Posted in "Recipes", Food, Fruit | Tagged: , , , , , , , | Leave a Comment »

Might the RoundUp Ready Crops Be Destroying Gut Flora

Posted by terrepruitt on May 31, 2012

When I was looking up information for my post about the RoundUp Ready seeds I came across an article that states that the RoundUp Ready crops are also destroying the flora in our guts.  I don’t know if that is really scientifically sound, but it makes sense at first glance right?  Or it makes sense that all of the crops that we consume that have been sprayed with RoundUp might start killing off the flora in our bodies.  I mean let’s talk about how much RoundUp Ready crops that have been sprayed with RoundUp actually end up in our body.  I am not talking exact numbers because I can’t do that, but let’s just look at some things here.

First let me remind you about the crops that are genetically engineered: soy, alfalfa, corn, rapeseed (AKA the “canola”), and the sugar beets have all been engineered to withstand an herbicide.  With that in mind let’s go through the diet for a day in a hypothetical person;

Eggs, toast with butter, and milk for breakfast.  Eggs that were hatched from a corn fed chicken, bread that probably has some sort of soy product in it, butter (for the toast) and milk from a cow that was fed corn.  So even though breakfast did not contain any of the actual things on the list of RoundUp ready crops, they were consumed via the food eaten.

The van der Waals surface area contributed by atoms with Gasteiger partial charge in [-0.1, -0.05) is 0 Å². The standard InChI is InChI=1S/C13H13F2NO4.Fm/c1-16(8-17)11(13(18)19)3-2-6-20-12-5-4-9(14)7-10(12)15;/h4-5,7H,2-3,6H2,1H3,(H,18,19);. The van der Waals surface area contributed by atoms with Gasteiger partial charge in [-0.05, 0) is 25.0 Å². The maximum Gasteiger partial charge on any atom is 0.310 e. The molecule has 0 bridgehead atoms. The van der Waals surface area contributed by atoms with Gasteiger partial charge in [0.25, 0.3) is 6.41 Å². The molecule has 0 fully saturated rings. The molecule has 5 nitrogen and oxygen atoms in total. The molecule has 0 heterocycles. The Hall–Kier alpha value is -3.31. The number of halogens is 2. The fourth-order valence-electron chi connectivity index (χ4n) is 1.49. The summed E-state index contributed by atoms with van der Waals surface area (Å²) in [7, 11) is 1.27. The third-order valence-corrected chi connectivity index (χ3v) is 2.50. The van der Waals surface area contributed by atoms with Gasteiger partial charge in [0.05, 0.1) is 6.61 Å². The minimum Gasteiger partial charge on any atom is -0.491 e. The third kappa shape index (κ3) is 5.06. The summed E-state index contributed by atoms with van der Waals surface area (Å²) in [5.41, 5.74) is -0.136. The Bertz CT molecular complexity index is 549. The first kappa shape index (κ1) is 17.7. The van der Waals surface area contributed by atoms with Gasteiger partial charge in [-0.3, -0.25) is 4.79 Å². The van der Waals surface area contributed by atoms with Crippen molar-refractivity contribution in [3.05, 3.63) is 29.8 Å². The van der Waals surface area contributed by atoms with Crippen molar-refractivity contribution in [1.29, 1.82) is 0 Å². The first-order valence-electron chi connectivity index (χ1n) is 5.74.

Popcorn for a snack.  Corn is a genetically engineered crop.

Sandwich and tortilla chips for lunch.  Bread again, with some sort of soy product in it, mayonnaise with corn fed eggs and probably soy oil, cheese from corn fed or alfalfa fed cows.  Tortilla chips made with corn probably fried in soybean oil or the highly touted “healthy” Canola oil.

Dinner might consist of chicken or beef — both corn fed.  A salad probably topped with a dressing containing Canola oil.

It seems as if we might be consuming a lot of 1) genetically engineered food and 2) a lot of residual herbicide.  I just thought that the article was interesting because as I read the title it occurred to me how many different probiotic products I have seen within the past few years.  I have always been taught to eat the yogurt with the live cultures because it was good for you.  It was especially emphasized when taking an antibiotic, but now-a-days you can’t open a magazine or watch TV without seeing at least one advertisement for a probiotic.  There are a lot out there.  I have some probiotic supplements myself.  (I forget to take them, but I have them.)  I am just wondering if the sudden need for probiotics has to do with the genetically engineered food supply.

I had always thought it had more to do with the idea that a huge portion of the population does not get enough dietary fiber.  I think that has a link to highly processed foods.  Which when you think about it most of the highly processed foods are made from the corn, the soy, and the canola (FKA genetically engineered rapeseed).  So there could be a link.  I think our food and the nation’s health is connected.  Not sure if genetically engineered crops are killing off our gut flora, but it is something to think about.